Businesses and individuals are advancing innovative ideas with potential for mainstream Green ICT. These range from products and services available today to futuristic concepts for tomorrow. The latest is modular electronics for devices and IoT.
Location is becoming increasingly important to the sustainability of ICT facilities. We've been tracking facilities in North American and Europe which try to leverage geographic features for greener operations. Our latest examples in the North America section of this post show how under-utilzed grid power is also making some locations attractive.
ICT facilities are becoming increasingly innovative in reusing their waste heat, a trend we first identified in 2009. This has been strongest in Europe, where many municipalities have district heating infrastructures into which facilities can transfer excess heat. Our latest example, from Switzerland, is just this sort of arrangement.
Government entities have an important role to play in encouraging sustainable ICT across all industries. Effective leadership requires internal implementation, as well. The tag at the top of this post - government - helps you easily locate posts containing opportunities for and applications of Green ICT in government operations. (Green ICT in public education is found through the education tag.) Our latest update to this post is the disappointing news about New Zealand's decline in ICT sustainability in government.
We wrote in 2012 about the ecoATM, "…an automated self-serve kiosk system that uses patented, advanced machine vision, electronic diagnostics, and artificial intelligence to evaluate and buy-back used electronics directly from consumers for cash or store credit." In 2013, we noted the EcoATM concept had been accused of facilitating the theft of e-devices. Now, we note ecoATM appears to be thriving and has received an international sustainability award.
What is a battery? A device to store energy and convert it to electricity on demand? This is an important question as ICT facilities and infrastructure elements increasingly rely on sophisticated battery-based systems such as UPS. Potentially greener alternatives are emerging to chemical batteries, with flywheels appearing to have the most momentum for ITC facilities going into 2013.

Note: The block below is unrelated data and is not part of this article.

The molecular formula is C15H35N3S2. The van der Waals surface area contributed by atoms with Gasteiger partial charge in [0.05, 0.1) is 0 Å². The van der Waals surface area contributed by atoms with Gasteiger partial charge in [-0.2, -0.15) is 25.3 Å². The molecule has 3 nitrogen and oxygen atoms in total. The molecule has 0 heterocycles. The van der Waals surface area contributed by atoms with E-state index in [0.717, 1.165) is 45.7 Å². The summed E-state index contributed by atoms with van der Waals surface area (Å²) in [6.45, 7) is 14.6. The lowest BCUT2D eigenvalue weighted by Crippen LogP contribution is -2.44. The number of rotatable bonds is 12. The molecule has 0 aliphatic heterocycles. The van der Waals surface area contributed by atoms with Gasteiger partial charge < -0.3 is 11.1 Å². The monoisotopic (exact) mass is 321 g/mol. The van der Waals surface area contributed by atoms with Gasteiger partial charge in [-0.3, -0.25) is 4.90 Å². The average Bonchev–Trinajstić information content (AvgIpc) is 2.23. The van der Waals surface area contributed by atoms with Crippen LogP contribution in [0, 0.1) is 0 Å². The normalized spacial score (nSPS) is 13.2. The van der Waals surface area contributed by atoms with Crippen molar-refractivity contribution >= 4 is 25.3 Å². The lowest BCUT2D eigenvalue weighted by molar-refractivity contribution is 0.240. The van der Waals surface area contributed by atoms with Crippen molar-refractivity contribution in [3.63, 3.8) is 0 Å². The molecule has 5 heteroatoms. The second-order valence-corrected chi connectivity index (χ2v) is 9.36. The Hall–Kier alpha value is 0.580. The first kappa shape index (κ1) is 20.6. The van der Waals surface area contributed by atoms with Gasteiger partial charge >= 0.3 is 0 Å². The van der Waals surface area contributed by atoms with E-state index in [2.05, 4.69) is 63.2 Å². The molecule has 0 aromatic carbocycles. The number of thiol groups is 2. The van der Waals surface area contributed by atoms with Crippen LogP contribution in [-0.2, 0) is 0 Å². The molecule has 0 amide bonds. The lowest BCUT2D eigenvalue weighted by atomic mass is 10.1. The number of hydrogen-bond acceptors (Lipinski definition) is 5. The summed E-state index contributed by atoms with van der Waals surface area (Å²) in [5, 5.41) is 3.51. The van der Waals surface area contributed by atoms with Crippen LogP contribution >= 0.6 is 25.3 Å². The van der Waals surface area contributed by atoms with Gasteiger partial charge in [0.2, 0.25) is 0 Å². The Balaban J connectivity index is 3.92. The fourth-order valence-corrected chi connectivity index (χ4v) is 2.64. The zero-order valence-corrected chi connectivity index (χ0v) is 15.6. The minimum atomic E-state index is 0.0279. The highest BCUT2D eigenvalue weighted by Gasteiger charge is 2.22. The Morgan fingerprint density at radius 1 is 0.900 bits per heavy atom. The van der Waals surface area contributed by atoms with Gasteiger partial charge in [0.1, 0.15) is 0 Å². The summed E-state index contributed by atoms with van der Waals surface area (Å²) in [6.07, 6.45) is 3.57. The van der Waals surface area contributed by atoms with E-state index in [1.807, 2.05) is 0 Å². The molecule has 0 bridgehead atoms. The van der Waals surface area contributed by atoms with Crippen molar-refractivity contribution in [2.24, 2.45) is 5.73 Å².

Let's start by reviewing the role energy storage devices play in ICT. A 2011 APC white paper lists three applications:
Google offers frequent updates on its Green ICT progress. Here is the most recent, along with past updates.
Photos, inside and out, of Google's data centers. Note that most locations include a reference to some green initiative.
This has not been detailed on Google's useful blog, but Grist reports that "Google’s new $700 million data centers in Taiwan will make ice at night, when electricity is significantly cheaper, and use it to cool the buildings during the day."
Google announced in January 2012, "All of our U.S. owned and operated data centers have received ISO 14001…certification. We’re the first major Internet services company to gain external certification for those high standards at all of our U.S. data centers." Here are some of the specifics.
"Designed for the Dump" is the theme of The Story of Electronics, a cartoon from the The Story of Stuff Project and the Electronics Takeback Coalition. The video is a breezy but comprehensive tour of the issues inherent in the lifecycles of our e-gear. It would be a good starting point for Green ICT professionals to educate non-technical audiences. Take a look.
This 1958 short film by acclaimed director Frank Capra anticipates in its 79 seconds many visual elements now familiar from today's media.